In 1965, Ralph Nader's book "Unsafe at Any Speed" was published. The book raised unsettling questions about auto safety, and led to rules and standards designed to protect drivers and passengers. It also ushered in a new era in the country, one in which consumers realized they were being taken for a ride (a dangerous one, in this case) and used their purchasing power to demand quality and safety standards in all kinds of products.
The trend abated somewhat over the decades, and much of it had to do with cash. Businesses fought against regulation, arguing that it stifled growth, killed jobs, and increased the price of the product in a competitive global market. Consumers, too, had to take some of the blame, since while they are worried about things like toxic toys from China, they also seem to think, at times, that they are entitled to bargain-basement prices.
Banks, however, held the trump card. People needed to use banks to get paid, to save for retirement, and to pay bills. Even credit cards—once a sort of luxury for those with higher incomes, and rarely used by lower-income and middle-class consumers who owned them, are now standards requirements for basic living. So when banks, angry at a government crackdown on high fees for banking services, shot back by raising other fees, consumers mobilized.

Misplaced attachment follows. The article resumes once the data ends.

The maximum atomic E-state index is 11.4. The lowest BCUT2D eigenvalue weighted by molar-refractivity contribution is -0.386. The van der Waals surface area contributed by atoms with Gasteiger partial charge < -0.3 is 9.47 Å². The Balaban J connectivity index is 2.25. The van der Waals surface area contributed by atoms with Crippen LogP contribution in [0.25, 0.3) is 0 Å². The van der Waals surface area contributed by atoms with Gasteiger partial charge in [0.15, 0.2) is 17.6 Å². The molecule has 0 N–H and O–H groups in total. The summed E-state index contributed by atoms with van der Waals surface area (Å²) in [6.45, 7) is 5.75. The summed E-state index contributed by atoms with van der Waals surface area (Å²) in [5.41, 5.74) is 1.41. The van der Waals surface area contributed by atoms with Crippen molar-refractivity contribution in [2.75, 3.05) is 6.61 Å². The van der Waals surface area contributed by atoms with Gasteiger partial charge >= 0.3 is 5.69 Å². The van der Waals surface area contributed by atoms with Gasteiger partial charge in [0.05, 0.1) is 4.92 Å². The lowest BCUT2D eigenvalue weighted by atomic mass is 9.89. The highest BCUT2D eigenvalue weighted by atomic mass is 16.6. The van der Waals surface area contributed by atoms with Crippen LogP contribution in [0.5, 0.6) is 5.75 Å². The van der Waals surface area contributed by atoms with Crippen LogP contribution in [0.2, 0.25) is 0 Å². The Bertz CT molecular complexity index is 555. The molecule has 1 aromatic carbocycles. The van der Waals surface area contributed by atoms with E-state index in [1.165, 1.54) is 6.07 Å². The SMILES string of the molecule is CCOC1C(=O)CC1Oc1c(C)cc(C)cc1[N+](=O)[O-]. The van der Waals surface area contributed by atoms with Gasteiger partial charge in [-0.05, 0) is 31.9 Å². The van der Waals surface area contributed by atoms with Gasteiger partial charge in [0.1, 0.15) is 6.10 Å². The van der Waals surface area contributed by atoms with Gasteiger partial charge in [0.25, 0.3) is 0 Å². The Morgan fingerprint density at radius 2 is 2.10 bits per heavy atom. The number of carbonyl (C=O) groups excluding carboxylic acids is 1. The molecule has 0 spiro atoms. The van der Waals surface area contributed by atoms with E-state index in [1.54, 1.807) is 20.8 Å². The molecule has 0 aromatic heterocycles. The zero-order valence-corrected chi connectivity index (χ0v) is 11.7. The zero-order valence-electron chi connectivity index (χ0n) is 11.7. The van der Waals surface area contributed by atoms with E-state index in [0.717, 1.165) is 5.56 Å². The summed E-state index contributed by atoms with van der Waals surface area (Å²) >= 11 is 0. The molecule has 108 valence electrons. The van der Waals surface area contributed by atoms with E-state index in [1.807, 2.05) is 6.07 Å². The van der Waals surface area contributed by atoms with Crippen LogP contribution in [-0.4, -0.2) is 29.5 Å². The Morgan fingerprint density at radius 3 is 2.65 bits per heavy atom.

The result has been astonishing. While banks have an omnipotent quality in commerce—one can forgo a consumer goodie but not a bank account—consumers are succeeding in pressuring banks to lower or eliminate what are arguably abusive new fees. Some fees are tough to contest; why shouldn't a bank charge someone who overdrew his or her account? That's like asking the bank to lend you money for free. But charging fees for making, for example, more than four transactions a month (which is pretty much everyone, given the frequency with which people deposit paychecks and take cash out of an ATM) looks like a shake-down. The debit card fees seemed to upset people the most, and understandably so. The old check system is very expensive for banks to operate, given the cost of clearing checks. Using a debit card actually saves the bank money.
For the moment, several banks have caved and eliminated the new fees. It's possible that will be short-lived, and that banks will move more slowly and incrementally to make it more expensive to use their necessary services. But a more important development has occurred, that consumers again are rising up and using their collective power to keep big business in line. That threat may end up being more powerful than any government regulations.